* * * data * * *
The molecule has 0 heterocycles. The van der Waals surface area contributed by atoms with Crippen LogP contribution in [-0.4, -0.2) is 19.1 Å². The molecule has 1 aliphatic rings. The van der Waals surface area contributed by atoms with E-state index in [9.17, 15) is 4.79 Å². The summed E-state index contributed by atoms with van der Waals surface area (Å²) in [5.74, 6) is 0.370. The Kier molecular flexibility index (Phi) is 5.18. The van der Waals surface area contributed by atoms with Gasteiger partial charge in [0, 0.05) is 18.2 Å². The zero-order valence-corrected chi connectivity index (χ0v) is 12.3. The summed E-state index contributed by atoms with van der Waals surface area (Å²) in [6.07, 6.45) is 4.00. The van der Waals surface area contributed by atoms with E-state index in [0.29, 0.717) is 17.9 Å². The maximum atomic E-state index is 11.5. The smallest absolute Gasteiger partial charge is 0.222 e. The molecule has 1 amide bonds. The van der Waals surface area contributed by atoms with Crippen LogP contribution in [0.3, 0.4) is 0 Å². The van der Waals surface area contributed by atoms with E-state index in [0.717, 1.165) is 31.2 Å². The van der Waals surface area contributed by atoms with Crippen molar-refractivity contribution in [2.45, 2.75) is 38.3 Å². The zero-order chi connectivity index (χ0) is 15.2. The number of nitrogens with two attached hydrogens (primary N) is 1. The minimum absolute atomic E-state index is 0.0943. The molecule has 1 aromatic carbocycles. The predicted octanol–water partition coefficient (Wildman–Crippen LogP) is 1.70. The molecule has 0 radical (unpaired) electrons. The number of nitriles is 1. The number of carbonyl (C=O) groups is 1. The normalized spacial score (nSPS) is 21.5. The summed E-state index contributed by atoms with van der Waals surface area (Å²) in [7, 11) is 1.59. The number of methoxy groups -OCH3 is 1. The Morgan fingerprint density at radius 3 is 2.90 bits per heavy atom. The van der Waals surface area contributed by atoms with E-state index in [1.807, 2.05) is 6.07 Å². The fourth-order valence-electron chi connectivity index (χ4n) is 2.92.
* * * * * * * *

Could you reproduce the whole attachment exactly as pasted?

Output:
The molecule has 0 heterocycles. The van der Waals surface area contributed by atoms with Crippen LogP contribution in [-0.4, -0.2) is 19.1 Å². The molecule has 1 aliphatic rings. The van der Waals surface area contributed by atoms with E-state index in [9.17, 15) is 4.79 Å². The summed E-state index contributed by atoms with van der Waals surface area (Å²) in [5.74, 6) is 0.370. The Kier molecular flexibility index (Phi) is 5.18. The van der Waals surface area contributed by atoms with Gasteiger partial charge in [0, 0.05) is 18.2 Å². The zero-order valence-corrected chi connectivity index (χ0v) is 12.3. The summed E-state index contributed by atoms with van der Waals surface area (Å²) in [6.07, 6.45) is 4.00. The van der Waals surface area contributed by atoms with E-state index in [0.29, 0.717) is 17.9 Å². The maximum atomic E-state index is 11.5. The smallest absolute Gasteiger partial charge is 0.222 e. The molecule has 1 amide bonds. The van der Waals surface area contributed by atoms with Crippen LogP contribution in [0.3, 0.4) is 0 Å². The van der Waals surface area contributed by atoms with E-state index in [0.717, 1.165) is 31.2 Å². The van der Waals surface area contributed by atoms with Crippen molar-refractivity contribution in [2.45, 2.75) is 38.3 Å². The zero-order chi connectivity index (χ0) is 15.2. The number of nitrogens with two attached hydrogens (primary N) is 1. The minimum absolute atomic E-state index is 0.0943. The molecule has 1 aromatic carbocycles. The predicted octanol–water partition coefficient (Wildman–Crippen LogP) is 1.70. The molecule has 0 radical (unpaired) electrons. The number of nitriles is 1. The number of carbonyl (C=O) groups is 1. The normalized spacial score (nSPS) is 21.5. The summed E-state index contributed by atoms with van der Waals surface area (Å²) in [7, 11) is 1.59. The number of methoxy groups -OCH3 is 1. The Morgan fingerprint density at radius 3 is 2.90 bits per heavy atom. The van der Waals surface area contributed by atoms with E-state index in [1.807, 2.05) is 6.07 Å². The fourth-order valence-electron chi connectivity index (χ4n) is 2.92.